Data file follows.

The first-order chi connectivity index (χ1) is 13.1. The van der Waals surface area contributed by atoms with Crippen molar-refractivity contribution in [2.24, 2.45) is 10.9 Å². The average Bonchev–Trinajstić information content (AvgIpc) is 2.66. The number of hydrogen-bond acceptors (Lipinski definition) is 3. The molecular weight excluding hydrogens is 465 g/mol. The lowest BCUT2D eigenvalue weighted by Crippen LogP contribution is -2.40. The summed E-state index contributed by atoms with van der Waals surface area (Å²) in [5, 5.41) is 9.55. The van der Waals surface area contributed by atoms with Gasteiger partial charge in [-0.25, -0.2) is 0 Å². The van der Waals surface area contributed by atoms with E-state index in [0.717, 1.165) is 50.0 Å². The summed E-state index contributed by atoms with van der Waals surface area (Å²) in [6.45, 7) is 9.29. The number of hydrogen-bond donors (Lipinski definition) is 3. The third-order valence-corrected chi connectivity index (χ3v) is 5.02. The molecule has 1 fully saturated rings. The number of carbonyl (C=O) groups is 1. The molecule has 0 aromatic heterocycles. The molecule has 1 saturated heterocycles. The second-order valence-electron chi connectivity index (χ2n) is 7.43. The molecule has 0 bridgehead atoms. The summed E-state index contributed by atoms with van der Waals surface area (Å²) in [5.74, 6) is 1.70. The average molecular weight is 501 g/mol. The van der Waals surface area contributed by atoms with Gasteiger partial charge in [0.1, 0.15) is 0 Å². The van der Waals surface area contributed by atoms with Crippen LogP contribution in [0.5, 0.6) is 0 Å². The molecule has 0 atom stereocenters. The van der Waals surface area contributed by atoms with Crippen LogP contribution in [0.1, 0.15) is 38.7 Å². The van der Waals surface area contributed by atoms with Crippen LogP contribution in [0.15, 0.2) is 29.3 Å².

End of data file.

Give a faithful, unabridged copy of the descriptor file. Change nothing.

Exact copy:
The first-order chi connectivity index (χ1) is 13.1. The van der Waals surface area contributed by atoms with Crippen molar-refractivity contribution in [2.24, 2.45) is 10.9 Å². The average Bonchev–Trinajstić information content (AvgIpc) is 2.66. The number of hydrogen-bond acceptors (Lipinski definition) is 3. The molecular weight excluding hydrogens is 465 g/mol. The lowest BCUT2D eigenvalue weighted by Crippen LogP contribution is -2.40. The summed E-state index contributed by atoms with van der Waals surface area (Å²) in [5, 5.41) is 9.55. The van der Waals surface area contributed by atoms with Gasteiger partial charge in [-0.25, -0.2) is 0 Å². The van der Waals surface area contributed by atoms with E-state index in [0.717, 1.165) is 50.0 Å². The summed E-state index contributed by atoms with van der Waals surface area (Å²) in [6.45, 7) is 9.29. The number of hydrogen-bond donors (Lipinski definition) is 3. The third-order valence-corrected chi connectivity index (χ3v) is 5.02. The molecule has 1 fully saturated rings. The number of carbonyl (C=O) groups is 1. The molecule has 0 aromatic heterocycles. The molecule has 1 saturated heterocycles. The second-order valence-electron chi connectivity index (χ2n) is 7.43. The molecule has 0 bridgehead atoms. The summed E-state index contributed by atoms with van der Waals surface area (Å²) in [5.74, 6) is 1.70. The average molecular weight is 501 g/mol. The van der Waals surface area contributed by atoms with Gasteiger partial charge in [0.1, 0.15) is 0 Å². The van der Waals surface area contributed by atoms with Crippen LogP contribution in [0.5, 0.6) is 0 Å². The molecule has 0 atom stereocenters. The van der Waals surface area contributed by atoms with Crippen LogP contribution in [0.1, 0.15) is 38.7 Å². The van der Waals surface area contributed by atoms with Crippen LogP contribution in [0.15, 0.2) is 29.3 Å².